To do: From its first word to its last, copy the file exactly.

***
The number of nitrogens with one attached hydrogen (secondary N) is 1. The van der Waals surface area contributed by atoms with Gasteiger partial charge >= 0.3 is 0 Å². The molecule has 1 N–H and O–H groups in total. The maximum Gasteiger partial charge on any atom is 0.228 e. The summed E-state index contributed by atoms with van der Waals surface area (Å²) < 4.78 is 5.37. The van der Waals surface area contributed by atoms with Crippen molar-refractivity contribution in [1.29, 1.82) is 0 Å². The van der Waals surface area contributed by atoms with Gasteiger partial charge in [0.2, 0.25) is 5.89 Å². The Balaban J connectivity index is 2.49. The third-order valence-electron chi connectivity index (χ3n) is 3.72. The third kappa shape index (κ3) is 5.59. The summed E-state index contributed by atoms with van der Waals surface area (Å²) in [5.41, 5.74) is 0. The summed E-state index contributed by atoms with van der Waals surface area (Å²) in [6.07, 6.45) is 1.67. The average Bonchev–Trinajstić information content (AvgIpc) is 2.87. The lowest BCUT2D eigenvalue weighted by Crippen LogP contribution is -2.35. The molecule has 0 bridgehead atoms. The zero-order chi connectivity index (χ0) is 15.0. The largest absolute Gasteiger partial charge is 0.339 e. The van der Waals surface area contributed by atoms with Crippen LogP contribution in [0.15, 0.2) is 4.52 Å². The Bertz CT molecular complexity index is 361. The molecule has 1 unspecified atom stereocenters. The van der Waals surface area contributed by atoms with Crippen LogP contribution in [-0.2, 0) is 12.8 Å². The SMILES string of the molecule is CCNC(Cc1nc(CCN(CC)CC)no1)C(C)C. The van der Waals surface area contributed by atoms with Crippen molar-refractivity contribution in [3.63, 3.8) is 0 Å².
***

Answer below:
The number of nitrogens with one attached hydrogen (secondary N) is 1. The van der Waals surface area contributed by atoms with Gasteiger partial charge >= 0.3 is 0 Å². The molecule has 1 N–H and O–H groups in total. The maximum Gasteiger partial charge on any atom is 0.228 e. The summed E-state index contributed by atoms with van der Waals surface area (Å²) < 4.78 is 5.37. The van der Waals surface area contributed by atoms with Crippen molar-refractivity contribution in [1.29, 1.82) is 0 Å². The van der Waals surface area contributed by atoms with Gasteiger partial charge in [0.2, 0.25) is 5.89 Å². The Balaban J connectivity index is 2.49. The third-order valence-electron chi connectivity index (χ3n) is 3.72. The third kappa shape index (κ3) is 5.59. The summed E-state index contributed by atoms with van der Waals surface area (Å²) in [5.41, 5.74) is 0. The summed E-state index contributed by atoms with van der Waals surface area (Å²) in [6.07, 6.45) is 1.67. The average Bonchev–Trinajstić information content (AvgIpc) is 2.87. The lowest BCUT2D eigenvalue weighted by Crippen LogP contribution is -2.35. The molecule has 0 bridgehead atoms. The zero-order chi connectivity index (χ0) is 15.0. The largest absolute Gasteiger partial charge is 0.339 e. The van der Waals surface area contributed by atoms with Crippen LogP contribution in [0.15, 0.2) is 4.52 Å². The Bertz CT molecular complexity index is 361. The molecule has 1 unspecified atom stereocenters. The van der Waals surface area contributed by atoms with Crippen LogP contribution in [-0.2, 0) is 12.8 Å². The SMILES string of the molecule is CCNC(Cc1nc(CCN(CC)CC)no1)C(C)C. The van der Waals surface area contributed by atoms with Crippen molar-refractivity contribution in [3.63, 3.8) is 0 Å².